Learning and earning: what can business students learn from part-time employment?
Benckendorff, Pierre, and Blackman, Anna (2010) Learning and earning: what can business students learn from part-time employment? In: Work Integrated Learning – Responding to Challenges: proceedings of the 2010 ACEN national conference, pp. 20-32. From: 2010 ACEN Australian Collaborative Education Network National Conference, 27 September - 1 October 2010, Perth, WA, Australia.
PDF (Published Version)
- Published Version
Restricted to Repository staff only
Background: There is substantial evidence from the USA, UK and Australia that greater numbers of university students are mixing their studies with paid employment. The high rate of student participation in the labour market raises a number of interesting questions, particularly for those students enrolled in vocational courses such as business. Anecdotal evidence suggests that these students are developing a range of practical skills and knowledge about the world of work and the operation of real businesses. However, there is little empirical research investigating what skills and learning benefits business students might gain from part-time work. More importantly, it is unclear whether students can easily connect learning in the workplace with learning in the classroom environment.
Aims: The purpose of this study is to evaluate the role of part-time work in helping business students understand the world of work and in allowing them to integrate theory and practice.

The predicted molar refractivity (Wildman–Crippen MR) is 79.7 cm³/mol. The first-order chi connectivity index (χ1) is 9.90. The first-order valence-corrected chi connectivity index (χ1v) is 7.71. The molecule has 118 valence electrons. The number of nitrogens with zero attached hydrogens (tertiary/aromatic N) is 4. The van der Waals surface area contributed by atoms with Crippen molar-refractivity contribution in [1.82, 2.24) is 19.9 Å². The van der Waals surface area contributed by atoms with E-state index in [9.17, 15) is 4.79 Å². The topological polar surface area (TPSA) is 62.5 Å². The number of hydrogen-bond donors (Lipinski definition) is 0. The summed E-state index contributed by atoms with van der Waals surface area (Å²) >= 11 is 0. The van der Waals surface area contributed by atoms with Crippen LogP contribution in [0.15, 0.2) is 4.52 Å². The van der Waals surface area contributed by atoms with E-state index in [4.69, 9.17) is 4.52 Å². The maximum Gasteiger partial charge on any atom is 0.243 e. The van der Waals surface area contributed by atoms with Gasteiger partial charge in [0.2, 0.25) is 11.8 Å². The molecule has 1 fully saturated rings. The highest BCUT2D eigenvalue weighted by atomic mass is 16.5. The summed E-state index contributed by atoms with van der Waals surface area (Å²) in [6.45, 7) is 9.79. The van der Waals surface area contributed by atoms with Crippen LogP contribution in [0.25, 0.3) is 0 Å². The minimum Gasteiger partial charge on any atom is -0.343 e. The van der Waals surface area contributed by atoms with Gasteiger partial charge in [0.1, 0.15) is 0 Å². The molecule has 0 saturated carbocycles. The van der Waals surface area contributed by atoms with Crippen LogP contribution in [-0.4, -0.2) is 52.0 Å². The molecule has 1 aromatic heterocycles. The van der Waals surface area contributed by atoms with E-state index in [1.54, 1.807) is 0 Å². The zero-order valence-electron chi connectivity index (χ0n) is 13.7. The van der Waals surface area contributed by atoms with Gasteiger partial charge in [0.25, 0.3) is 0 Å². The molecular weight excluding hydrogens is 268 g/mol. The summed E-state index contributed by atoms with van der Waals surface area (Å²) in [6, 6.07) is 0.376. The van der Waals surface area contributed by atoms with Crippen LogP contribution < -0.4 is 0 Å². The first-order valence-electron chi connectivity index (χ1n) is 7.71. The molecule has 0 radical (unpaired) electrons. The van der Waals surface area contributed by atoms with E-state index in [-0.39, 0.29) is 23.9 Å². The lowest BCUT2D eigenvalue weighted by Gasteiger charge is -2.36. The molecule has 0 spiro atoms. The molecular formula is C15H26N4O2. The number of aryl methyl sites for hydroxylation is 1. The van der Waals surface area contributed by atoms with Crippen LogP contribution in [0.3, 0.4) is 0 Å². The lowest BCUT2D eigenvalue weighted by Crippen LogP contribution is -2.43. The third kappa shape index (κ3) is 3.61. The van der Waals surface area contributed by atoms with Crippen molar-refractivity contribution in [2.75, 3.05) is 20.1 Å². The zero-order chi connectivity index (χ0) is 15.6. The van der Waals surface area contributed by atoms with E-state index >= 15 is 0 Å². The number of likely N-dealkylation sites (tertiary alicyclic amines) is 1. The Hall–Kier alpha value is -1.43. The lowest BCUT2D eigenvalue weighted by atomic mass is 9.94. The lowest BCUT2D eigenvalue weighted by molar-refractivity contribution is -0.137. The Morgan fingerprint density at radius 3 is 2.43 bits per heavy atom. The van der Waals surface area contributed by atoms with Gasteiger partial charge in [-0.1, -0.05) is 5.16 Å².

Method: Ninety-seven business students were surveyed mid-semester following a one hour workshop designed to encourage students to reflect on informal learning and tacit knowledge acquired in the workplace.
Results: The results indicate that students found the intervention useful but that it did not change their perspectives about their paid part-time work. The results also show that a majority of business students do perceive some congruence between their work and academic studies. In addition, paid part-time work is perceived as a useful activity for developing a number of transferrable skills, most notably interpersonal skills, teamwork and adaptability, numeracy skills, problem solving and communication. The analysis reveals that work/study congruence has an important influence on both job satisfaction and satisfaction with academic performance. Part-time work appears to contribute to academic performance by developing business knowledge and skills that are transferable to university contexts and by providing students with a more grounded perspective which allows them grasp abstract academic concepts more quickly and easily.
Conclusions: If part-time work does have useful integrative learning outcomes for business students and if appropriately designed pedagogy can assists students to integrate their experiences in the workplace with the curriculum then paid part-time work may be a useful alternative to more costly Work Integrated Learning programs in business.
|Item Type:||Conference Item (Refereed Research Paper - E1)|
|Keywords:||part-time work, workplace learning, students, skills|
|Date Deposited:||17 Oct 2011 02:39|
|FoR Codes:||13 EDUCATION > 1301 Education Systems > 130103 Higher Education @ 100%|
|SEO Codes:||93 EDUCATION AND TRAINING > 9301 Learner and Learning > 930199 Learner and Learning not elsewhere classified @ 100%|